The banner stretching across her locker was defaced by a single word.
It was school tradition to celebrate students’ birthdays by festooning their lockers with a poster.
But on Grace McDonell’s birthday a magic marker-wielding troll marred that tradition by scrawling the word Dyke on her banner.
“I never told anyone,” she recalls.
She tried to erase it from her memory but found one thought wouldn’t go away.
“I don’t want this to happen to another person,” she recalls thinking. “So what can I do?”
Going into the legal profession seemed an obvious choice. After all, McDonell grew up listening to her lawyer father debate her lawyer uncle at family dinners, all while awaiting the verdict of her chief justice great uncle Allan McEachern.
She was in awe of McEachern’s accomplishments, she says, noting his tenure as CFL commissioner and his push to post legal judgments online.
“He made the legal profession more accessible to the public,” she says.
But given the preponderance of reasons to enter the legal profession, the Handsworth Secondary grad looked for a reason to do something else.
She would be a chef or a police officer or an academic. But throughout her endeavours, the law was the bungee cord that snapped her back.
“I feel more comfortable in the courthouse than I do in most places,” she says.
She also wanted a career where she could excel.
“I have overachieved in order to potentially protect myself from being gay ... so that people wouldn’t be able to get rid of me if they found out.”
She’d be following the course charted by her relatives, but she’d see things with a “different lens,” she says.
“I feel a duty not only to the public but also to the LGBTQ community and female lawyers,” she says.
Her first chance to practise law on behalf of the LGBTQ community came while she was still a Thompson Rivers University law student.
Trinity Western University’s bid to open an accredited law school had just received a boost after the B.C. Court of Appeal found in favour of the university.
The case hinged on TWU’s then-mandatory community covenant forbidding sex outside heterosexual marriage. Representatives from TWU noted that no student had been expelled because of sexual misconduct. The argument swayed the court, who ruled that the university community was a minority in need of protection.
“This case demonstrates that a well-intentioned majority acting in the name of tolerance and liberalism, can, if unchecked, impose its views on the minority in a manner that is in itself intolerant,” the court concluded.
For McDonell, the prospect of TWU opening a law school raised the possibility she would be sharing the legal profession with lawyers and judges who have signed a contract, “basically saying that my expression of love is vile.”
As part of a coalition of LGBTQ law students and allies dubbed the OutLaws, McDonell was granted intervenor status in the case.
In a 7-2 decision, the Supreme Court of Canada overturned the previous decision, calling the requirement to restrict your sexual identity according to someone else’s religious beliefs: “degrading and disrespectful.”
Since the ruling, TWU has maintained the covenant for staff and faculty but made the code voluntary for students.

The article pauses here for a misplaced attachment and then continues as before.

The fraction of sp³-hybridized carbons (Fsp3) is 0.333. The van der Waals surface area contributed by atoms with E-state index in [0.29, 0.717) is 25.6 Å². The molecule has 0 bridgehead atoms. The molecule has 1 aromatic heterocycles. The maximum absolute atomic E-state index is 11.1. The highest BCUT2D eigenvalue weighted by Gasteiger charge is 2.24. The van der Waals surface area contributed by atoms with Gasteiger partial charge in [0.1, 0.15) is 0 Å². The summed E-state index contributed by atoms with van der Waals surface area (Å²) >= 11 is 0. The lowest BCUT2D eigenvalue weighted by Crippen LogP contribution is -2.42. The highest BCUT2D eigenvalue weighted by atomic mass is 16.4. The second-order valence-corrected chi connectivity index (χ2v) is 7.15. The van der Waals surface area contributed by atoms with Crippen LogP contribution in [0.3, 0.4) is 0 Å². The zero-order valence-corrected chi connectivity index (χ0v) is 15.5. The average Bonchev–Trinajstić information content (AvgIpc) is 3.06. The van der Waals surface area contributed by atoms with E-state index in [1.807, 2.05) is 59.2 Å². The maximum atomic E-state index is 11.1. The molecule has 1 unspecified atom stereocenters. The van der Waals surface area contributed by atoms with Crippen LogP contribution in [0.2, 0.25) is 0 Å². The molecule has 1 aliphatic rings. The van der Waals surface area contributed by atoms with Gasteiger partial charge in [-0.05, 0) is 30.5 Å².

While she characterized the change as a “business decision,” McDonell said she was still generally happy with the result.
“I don’t think they would have made it voluntary if we didn’t go to the Supreme Court of Canada,” she says, suggesting the decision to maintain the covenant for faculty, left her some work to do.
But McDonell also recognized the need for change at Thompson Rivers University.
“When I got to TRU, I was the only out person at the school,” she says. “I was like: ‘statistically, this is impossible.’”
She wanted to leave the school a more welcoming place than the one she’d found, she recalls.
“If there had been other out students at the school I probably would have felt extraordinarily encouraged ... but I didn’t really have that so I wanted to build that for classes after me.”
To mark her work in that regard, TRU is slated to award the first Grace McDonell scholarship in February 2019 for high achieving students who help foster diversity.
That means LGBTQ students but it also means allies, McDonell emphasizes.
“I recognize that I would not be at this point or I would have never been able to get to Ottawa without allies,” she says, noting the many people who offered emotional and financial support.
These days, the voice of the TRU OutLaws is Vanessa Singleton, who has been quoted on topics ranging from TWU’s covenant to author and media star Jordan Peterson.
It’s a good feeling to see the club have a voice in major debates, McDonell says.
“The work that I’ve done has created a voice and created a platform for a school club.”
She also recorded a tiny impact on Prime Minister Justin Trudeau, she notes.
She met Trudeau shortly after the prime minister issued his apology for Canada’s history of discrimination against the lesbian, gay, bisexual, transgender and queer community. She thanked him, hugged him, and gave him Pride Socks, she says.
From a distance, she saw Trudeau again at the Pride Parade – and she noted his footwear.
“I’m pretty sure those are the socks,” she says.
McDonell isn’t certain where her legal career will take her, although she can’t wait to find out.
“It’s kind of frustrating to not actually be a real lawyer yet,” she says.
However, she knows the code she wants to live by.
“Find something that you care about and something that you want to say, and just be a nuisance about it.”